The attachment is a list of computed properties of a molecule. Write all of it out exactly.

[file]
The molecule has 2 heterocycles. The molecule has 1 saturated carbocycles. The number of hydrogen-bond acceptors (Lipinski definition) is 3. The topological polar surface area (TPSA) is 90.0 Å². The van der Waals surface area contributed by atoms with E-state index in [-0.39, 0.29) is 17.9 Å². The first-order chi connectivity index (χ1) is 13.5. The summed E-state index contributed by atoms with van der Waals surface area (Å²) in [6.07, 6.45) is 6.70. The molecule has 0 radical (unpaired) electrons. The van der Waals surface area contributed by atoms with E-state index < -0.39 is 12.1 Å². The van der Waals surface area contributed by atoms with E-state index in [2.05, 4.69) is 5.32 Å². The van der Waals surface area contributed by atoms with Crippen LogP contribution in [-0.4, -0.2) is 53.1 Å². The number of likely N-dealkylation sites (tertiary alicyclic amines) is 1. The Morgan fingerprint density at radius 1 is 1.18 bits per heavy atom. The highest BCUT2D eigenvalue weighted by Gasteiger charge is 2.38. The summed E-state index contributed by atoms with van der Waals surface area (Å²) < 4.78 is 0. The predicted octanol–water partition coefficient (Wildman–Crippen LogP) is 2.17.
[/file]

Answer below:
The molecule has 2 heterocycles. The molecule has 1 saturated carbocycles. The number of hydrogen-bond acceptors (Lipinski definition) is 3. The topological polar surface area (TPSA) is 90.0 Å². The van der Waals surface area contributed by atoms with E-state index in [-0.39, 0.29) is 17.9 Å². The first-order chi connectivity index (χ1) is 13.5. The summed E-state index contributed by atoms with van der Waals surface area (Å²) in [6.07, 6.45) is 6.70. The molecule has 0 radical (unpaired) electrons. The van der Waals surface area contributed by atoms with E-state index < -0.39 is 12.1 Å². The van der Waals surface area contributed by atoms with E-state index in [2.05, 4.69) is 5.32 Å². The van der Waals surface area contributed by atoms with Crippen LogP contribution in [-0.4, -0.2) is 53.1 Å². The number of likely N-dealkylation sites (tertiary alicyclic amines) is 1. The Morgan fingerprint density at radius 1 is 1.18 bits per heavy atom. The highest BCUT2D eigenvalue weighted by Gasteiger charge is 2.38. The summed E-state index contributed by atoms with van der Waals surface area (Å²) < 4.78 is 0. The predicted octanol–water partition coefficient (Wildman–Crippen LogP) is 2.17.